Monday, September 6, 2010

Evil as light, charity and social justice: forgetting the cross


“The great masquerade of evil has played havoc with all our ethical concepts. For evil to appear disguised as light, charity, historical necessity, or social justice is quite bewildering to anyone brought up on our traditional ethical concepts, while for the Christian who bases his life on the Bible it merely confirms the fundamental wickedness of evil.” Dietrich Bonhoeffer

The list here of evil masquerading as good sounds familiar. It isn’t all the same. It comes from a time and a place when extreme nationalism and anti-semitism were wedded to liberalism. Jesus as human was turned into the noble hero who did not die for sins. Suffering, redemptive love, transforming grace were all political and theological blight.

Abortion for healthy babes in German wombs was a definite no-no. Abortion along with experimentation for Jewish babies was insisted on, as was death for disabled babies and people, German or Jewish. Eugenics, which was big in the United States in the late 19th century and early 20th caught on and with an ugly bloom exploded in Germany masquerading as charity and social justice.

I could go on. Thinking of the news in France, Roma people were not cared for then either. And any ethnic group except those who were Anglo-Germanic who existed in Nazi lands fitted into the category of those unfit to live.

Regarding Christianity, half of God’s word was dismissed as problematic (too Jewish) and the other half carefully used so that only a positive veneer would affect the listener. But it seems to me that the redemptive act of Jesus Christ and the bodily resurrection of our Lord is that part of Christianity severed and replaced by the lie of a fake charity (love) and social justice in our day.

No, I am not writing that feeding the hungry, caring for the oppressed and suffering is evil disguised as light and charity. Remember Paul’s words when writing of the differences in the ministry of Peter and James to the Jews and his and others to the Gentiles? Paul in speaking of that in Galatians writes, “They only asked us to remember the poor—the very thing I was also eager to do.” (2:10) And remembrance and care for the poor is throughout the Bible.

But encouragement to sin, disregard for fallen brothers and sisters caught in sexual immorality, is hidden under the hue and cry of light, charity and social justice. And that kind of false light and charity possesses some of the same bent toward a positive Christianity that infected the German Christians.

I was struck by the words of one writer on the “That All May Freely Serve” GA blog site. She wrote about the different groups whose representatives spoke to the Young Adult Advisory Delegates during GA. Her conclusion, “Anyway, the point is, we [TAMFS] really engaged the YAADs. Even though some of them might have disagreed with our mission, they couldn't disagree that we were interesting and funny and happy, unlike Mr. Pro-Life and Mr. Traditional (both of whom were sort of sad) or Voices [for Justice](who was kind of angry)…” (Bold author’s)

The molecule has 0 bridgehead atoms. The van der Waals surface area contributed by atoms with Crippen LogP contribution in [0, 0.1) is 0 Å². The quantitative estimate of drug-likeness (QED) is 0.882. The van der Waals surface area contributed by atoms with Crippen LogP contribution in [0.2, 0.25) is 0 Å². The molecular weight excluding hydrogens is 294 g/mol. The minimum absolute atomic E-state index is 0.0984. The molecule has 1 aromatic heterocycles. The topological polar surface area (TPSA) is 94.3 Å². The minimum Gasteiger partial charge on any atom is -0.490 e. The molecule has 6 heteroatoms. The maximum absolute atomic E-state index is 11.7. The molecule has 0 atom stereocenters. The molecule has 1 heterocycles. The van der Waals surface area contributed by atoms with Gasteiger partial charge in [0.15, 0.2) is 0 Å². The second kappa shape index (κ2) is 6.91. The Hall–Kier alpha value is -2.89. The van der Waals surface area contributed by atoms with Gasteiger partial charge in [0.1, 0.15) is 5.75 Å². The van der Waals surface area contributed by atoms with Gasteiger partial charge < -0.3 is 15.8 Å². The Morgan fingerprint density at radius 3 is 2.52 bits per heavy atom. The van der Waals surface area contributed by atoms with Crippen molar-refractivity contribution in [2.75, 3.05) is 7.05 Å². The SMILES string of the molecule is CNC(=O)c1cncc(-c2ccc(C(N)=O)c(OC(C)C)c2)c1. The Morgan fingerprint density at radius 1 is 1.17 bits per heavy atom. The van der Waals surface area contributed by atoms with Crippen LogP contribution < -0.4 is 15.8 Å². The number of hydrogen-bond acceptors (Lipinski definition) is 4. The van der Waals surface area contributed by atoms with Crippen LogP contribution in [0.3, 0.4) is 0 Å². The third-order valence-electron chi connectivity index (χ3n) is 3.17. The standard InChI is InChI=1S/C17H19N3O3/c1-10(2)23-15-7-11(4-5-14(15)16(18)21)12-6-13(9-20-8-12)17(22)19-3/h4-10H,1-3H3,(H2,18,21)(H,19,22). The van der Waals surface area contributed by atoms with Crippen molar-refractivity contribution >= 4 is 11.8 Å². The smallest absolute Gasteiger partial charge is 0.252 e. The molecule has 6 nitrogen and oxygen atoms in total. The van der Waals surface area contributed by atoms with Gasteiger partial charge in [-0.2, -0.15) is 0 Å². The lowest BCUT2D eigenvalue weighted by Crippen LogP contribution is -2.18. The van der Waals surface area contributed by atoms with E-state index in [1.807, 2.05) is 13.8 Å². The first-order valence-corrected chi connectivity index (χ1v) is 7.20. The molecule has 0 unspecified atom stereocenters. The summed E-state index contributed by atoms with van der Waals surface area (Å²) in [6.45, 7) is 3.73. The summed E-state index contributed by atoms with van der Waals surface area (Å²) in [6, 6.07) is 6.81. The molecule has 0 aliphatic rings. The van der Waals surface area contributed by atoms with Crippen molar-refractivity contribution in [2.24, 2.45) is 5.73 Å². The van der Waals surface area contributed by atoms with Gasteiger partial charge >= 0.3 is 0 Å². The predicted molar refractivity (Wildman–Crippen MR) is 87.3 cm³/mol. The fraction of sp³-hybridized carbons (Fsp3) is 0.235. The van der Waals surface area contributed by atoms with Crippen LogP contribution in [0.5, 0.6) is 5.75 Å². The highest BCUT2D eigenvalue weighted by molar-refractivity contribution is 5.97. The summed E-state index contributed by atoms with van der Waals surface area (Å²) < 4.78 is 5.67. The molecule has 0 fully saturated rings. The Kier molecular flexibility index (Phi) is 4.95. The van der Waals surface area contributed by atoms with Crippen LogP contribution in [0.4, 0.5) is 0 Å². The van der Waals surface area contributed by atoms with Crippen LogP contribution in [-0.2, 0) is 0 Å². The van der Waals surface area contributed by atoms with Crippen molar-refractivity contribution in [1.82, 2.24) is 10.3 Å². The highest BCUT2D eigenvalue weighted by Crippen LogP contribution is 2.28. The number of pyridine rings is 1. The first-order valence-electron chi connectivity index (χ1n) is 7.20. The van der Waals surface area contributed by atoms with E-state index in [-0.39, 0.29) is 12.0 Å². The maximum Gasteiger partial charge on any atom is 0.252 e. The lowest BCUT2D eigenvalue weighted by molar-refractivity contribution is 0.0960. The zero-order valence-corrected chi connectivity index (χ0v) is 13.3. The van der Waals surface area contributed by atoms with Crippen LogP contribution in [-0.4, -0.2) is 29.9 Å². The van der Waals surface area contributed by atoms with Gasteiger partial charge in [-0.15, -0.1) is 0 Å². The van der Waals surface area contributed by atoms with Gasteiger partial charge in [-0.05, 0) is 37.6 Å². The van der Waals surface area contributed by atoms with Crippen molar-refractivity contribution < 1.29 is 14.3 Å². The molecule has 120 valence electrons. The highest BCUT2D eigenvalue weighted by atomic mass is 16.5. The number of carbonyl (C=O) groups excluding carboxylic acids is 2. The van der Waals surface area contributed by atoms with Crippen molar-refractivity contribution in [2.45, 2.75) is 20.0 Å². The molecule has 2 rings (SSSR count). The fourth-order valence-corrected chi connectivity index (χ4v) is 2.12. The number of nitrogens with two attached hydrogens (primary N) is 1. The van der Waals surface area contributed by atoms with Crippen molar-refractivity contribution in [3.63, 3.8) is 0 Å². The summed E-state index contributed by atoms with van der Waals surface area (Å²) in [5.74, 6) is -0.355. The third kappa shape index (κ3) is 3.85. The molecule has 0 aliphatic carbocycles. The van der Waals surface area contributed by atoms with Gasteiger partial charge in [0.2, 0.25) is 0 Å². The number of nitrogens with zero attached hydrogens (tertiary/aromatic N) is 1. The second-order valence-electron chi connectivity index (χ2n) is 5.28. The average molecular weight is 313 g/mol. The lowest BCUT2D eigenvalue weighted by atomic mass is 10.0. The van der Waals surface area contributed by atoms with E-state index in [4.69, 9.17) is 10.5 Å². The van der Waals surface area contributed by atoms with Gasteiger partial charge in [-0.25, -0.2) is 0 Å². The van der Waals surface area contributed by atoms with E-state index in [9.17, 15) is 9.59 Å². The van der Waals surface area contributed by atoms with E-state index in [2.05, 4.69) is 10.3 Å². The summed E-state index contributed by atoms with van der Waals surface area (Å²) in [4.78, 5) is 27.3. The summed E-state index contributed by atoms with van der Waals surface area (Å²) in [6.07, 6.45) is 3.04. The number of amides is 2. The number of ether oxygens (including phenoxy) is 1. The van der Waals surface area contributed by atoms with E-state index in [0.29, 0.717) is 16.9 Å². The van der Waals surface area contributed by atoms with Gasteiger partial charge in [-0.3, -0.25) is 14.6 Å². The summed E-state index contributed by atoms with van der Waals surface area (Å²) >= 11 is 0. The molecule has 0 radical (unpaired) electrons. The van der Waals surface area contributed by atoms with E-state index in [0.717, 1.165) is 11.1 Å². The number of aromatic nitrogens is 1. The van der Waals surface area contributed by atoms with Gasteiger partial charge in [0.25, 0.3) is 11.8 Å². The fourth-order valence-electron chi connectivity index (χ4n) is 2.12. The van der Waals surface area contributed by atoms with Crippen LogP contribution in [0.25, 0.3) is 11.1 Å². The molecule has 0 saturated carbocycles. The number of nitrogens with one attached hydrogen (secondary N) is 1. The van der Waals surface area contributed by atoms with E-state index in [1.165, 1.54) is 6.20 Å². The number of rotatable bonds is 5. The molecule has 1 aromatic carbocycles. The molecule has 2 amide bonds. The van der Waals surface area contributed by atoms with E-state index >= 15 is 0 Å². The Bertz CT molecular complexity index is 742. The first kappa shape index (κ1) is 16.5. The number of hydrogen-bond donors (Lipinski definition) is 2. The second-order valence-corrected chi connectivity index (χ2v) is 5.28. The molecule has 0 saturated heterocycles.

We can never forget that Jesus is not only King of all kings. He is the suffering servant of the Old Testament. He is the “man of sorrows and acquainted with grief.” (Isaiah 53:3) He was sad; sad enough to die for all of our sins. Sad enough to suffer for our everlasting joy.

The wickedness of evil, as Bonhoeffer put it, seems redundant, yet the descriptive words eliminate the glamour of evil that sometimes occur in an age such as ours. The confused must be fed the life giving illuminating word. The gracious, forgiving love of Jesus Christ shines very bright in such darkness. The redemptive work of the Father, Son and Holy Spirit will undergird the Church as we face the future.

11 comments:

John McNeese said...

Viola

I know of your concern for this church and your belief that we are on the wrong path.  However, going from extreme nationalism, to anti-semitism,  to eugenics, to Nazis, to sexual immorality, to TAMFS and YADS, is a misuse of the words of Bonhoeffer.  

Viola Larson said...

Without a fascist dictator no nation could ever reach the level of wickedness that Nazi Germany reached.(Or Assyrian king or Aztec ruler, etc.) The fact is France was far more anti-Semitic than Germany they just didn't have Hitler to lead them.

However I was aiming at the church with the last part of what I wrote. There are subtle similarities with what was happening in the German church and today. And I left everything, as I wrote, in a vague stew so one could sort out as they read.

I did not intend to do that at first. But as I wrote about abortion in the third Reich I kept thinking of how in our church we sometimes hear the words reproductive health when we really mean abortion on demand. That does seem to fit the statement.

And then I started looking at scripture and I thought of all the times we try to dismiss the Old Testament... So I thought I would let everyone else do the sorting.

Jeff Winter said...